Native Plants: He Said, She Said
Art and Linda share many common philosophies about the gardening world, but they don’t see eye to eye on their favorite plants. Here are some of their recommendations for those unique garden spots.

Most unusual
Rattlesnake master
(Eryngium yuccifolium)
Wild leek
(Allium tricoccum)
Most versatile
Common milkweed
(Asclepias syriaca),
Prairie blazing star
(Liatris spicata)
Celandine poppy (Stylophorum diphyllum)
Best for
traditional look
Purple coneflower
(Echinacea purpurea)
Purple coneflower
(Echinacea purpurea),
Jacob’s ladder
(Polemonium reptans)
Small space favorite
Hairy wild petunia
(Ruellia humilis)
Prairie smoke
(Geum triflorum),
Jacob’s ladder
(Polemonium reptans)
Best for leaves/foliage
Virginia creeper
(Parthenocissus quinquefolia)
Wild leek
(Allium tricoccum),
(Sanguinaria canadensis)
Best for flower
Common milkweed
(Asclepias syriaca)
Virginia bluebell
(Mertensia virginica), goldenrod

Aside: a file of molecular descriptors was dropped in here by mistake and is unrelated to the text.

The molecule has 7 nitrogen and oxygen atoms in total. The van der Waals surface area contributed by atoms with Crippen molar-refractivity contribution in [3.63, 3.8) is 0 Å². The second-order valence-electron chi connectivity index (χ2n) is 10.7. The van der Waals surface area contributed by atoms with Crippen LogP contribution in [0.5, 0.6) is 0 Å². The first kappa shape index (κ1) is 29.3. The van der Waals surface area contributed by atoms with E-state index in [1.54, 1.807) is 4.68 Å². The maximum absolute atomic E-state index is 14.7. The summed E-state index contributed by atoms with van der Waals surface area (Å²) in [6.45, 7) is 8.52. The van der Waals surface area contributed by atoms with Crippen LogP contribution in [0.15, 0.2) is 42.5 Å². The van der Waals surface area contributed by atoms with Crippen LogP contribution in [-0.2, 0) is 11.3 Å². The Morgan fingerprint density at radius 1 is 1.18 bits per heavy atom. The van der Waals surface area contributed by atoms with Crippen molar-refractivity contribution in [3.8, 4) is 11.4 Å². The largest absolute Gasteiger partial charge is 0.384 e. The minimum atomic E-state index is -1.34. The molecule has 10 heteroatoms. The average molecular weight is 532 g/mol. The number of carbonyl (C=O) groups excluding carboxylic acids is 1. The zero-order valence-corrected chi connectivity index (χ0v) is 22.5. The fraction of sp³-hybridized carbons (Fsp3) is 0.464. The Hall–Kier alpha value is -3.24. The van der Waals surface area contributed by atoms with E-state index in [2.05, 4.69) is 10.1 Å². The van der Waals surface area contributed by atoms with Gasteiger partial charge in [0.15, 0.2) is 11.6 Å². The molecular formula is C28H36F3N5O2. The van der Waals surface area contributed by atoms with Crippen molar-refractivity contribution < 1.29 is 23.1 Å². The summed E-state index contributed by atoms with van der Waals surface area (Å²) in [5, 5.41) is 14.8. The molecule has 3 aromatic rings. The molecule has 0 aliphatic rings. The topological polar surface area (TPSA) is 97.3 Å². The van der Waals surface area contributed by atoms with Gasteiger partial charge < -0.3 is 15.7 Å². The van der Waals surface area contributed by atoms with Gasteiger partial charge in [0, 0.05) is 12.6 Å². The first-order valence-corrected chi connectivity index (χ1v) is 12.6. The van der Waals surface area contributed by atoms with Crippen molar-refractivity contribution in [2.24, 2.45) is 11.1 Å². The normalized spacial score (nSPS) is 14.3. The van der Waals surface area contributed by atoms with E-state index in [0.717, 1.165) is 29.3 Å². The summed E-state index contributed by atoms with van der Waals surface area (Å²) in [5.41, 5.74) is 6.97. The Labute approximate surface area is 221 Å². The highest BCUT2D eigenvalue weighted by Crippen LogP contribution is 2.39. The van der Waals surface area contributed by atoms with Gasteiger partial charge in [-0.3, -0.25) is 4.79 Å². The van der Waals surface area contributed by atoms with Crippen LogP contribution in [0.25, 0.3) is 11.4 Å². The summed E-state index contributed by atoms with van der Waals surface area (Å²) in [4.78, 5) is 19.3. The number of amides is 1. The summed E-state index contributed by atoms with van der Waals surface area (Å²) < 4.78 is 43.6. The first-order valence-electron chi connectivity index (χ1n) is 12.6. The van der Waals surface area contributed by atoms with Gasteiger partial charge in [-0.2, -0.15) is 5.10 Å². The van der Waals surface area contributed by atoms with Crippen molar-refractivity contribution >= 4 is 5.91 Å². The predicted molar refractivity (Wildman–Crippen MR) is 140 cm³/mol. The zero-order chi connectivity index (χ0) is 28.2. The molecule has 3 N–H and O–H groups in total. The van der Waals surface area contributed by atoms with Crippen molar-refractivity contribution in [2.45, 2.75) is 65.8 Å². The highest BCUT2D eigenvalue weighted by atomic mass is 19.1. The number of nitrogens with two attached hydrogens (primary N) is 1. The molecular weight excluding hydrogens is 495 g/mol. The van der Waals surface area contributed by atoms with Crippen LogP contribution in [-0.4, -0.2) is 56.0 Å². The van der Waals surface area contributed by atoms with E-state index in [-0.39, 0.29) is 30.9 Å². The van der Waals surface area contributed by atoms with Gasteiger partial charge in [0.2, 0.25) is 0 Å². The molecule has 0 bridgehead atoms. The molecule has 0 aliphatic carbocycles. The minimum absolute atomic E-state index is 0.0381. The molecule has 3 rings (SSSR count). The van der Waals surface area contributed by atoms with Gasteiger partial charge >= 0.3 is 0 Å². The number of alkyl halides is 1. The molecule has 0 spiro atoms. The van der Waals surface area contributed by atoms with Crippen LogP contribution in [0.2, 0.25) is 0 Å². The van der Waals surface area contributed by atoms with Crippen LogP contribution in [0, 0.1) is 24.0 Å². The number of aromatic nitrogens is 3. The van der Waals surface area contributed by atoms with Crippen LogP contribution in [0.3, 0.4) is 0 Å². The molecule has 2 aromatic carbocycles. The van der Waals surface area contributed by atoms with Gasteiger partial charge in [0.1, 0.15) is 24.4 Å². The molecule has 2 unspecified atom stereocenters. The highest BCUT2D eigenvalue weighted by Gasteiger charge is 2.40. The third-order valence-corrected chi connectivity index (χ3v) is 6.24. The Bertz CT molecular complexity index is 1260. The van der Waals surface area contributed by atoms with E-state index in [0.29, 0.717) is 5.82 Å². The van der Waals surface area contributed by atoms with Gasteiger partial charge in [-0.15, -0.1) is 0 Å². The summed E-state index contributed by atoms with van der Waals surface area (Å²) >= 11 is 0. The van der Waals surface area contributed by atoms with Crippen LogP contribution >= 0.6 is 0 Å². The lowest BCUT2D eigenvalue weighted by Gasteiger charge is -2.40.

(Solidago spp.)
Most bodacious
Cup plant
(Silphium perfoliatum)
Brown-eyed Susan (Rudbeckia triloba)

  Special thanks to graphic artist Terri Wymore for providing the above

The Oak Leaves
May 29, 2002

Art and Linda's Wildflowers was featured, in a story by Cheri Bentrup, about the 28th annual re-opening of the Oak Park Farmers' Market ("On the market"). Ms. Bentrup remarks that, "Although fresh fruits and vegetables are a big draw for residents to visit the Farmers' Market, another is the array of summer flowers, particularly native plants." She then mentions Art and Linda's Wildflowers, noting that the two have been vendors at the Market since 1997.

"It's our best market," Art is quoted as saying. Then he talks about his philosophy. "It's about reconnecting to the woods and nature. There's something that we've lost as people. And now we're trying to find that reconnection to the natural world."

Bentrup describes "Gara's mission" as "creating native gardens at homes, schools, and other institutions throughout the area."